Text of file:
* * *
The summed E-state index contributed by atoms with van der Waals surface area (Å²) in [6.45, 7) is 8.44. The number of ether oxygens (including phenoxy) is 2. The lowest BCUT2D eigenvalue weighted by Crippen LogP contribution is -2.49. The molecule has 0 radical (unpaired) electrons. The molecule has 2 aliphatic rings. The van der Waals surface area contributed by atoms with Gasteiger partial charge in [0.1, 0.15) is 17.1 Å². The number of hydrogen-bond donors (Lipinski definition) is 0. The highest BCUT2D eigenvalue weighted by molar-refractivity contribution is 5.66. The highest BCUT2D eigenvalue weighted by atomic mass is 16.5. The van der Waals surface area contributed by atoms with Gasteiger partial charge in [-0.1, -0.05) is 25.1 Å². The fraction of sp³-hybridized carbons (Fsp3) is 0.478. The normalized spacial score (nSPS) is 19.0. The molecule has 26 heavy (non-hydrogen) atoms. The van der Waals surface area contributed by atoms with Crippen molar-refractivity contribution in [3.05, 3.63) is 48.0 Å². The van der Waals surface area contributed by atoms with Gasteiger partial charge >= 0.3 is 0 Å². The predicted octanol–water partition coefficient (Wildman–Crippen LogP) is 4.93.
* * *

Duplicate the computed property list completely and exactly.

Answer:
The summed E-state index contributed by atoms with van der Waals surface area (Å²) in [6.45, 7) is 8.44. The number of ether oxygens (including phenoxy) is 2. The lowest BCUT2D eigenvalue weighted by Crippen LogP contribution is -2.49. The molecule has 0 radical (unpaired) electrons. The molecule has 2 aliphatic rings. The van der Waals surface area contributed by atoms with Gasteiger partial charge in [0.1, 0.15) is 17.1 Å². The number of hydrogen-bond donors (Lipinski definition) is 0. The highest BCUT2D eigenvalue weighted by molar-refractivity contribution is 5.66. The highest BCUT2D eigenvalue weighted by atomic mass is 16.5. The van der Waals surface area contributed by atoms with Gasteiger partial charge in [-0.1, -0.05) is 25.1 Å². The fraction of sp³-hybridized carbons (Fsp3) is 0.478. The normalized spacial score (nSPS) is 19.0. The molecule has 26 heavy (non-hydrogen) atoms. The van der Waals surface area contributed by atoms with Crippen molar-refractivity contribution in [3.05, 3.63) is 48.0 Å². The van der Waals surface area contributed by atoms with Gasteiger partial charge >= 0.3 is 0 Å². The predicted octanol–water partition coefficient (Wildman–Crippen LogP) is 4.93.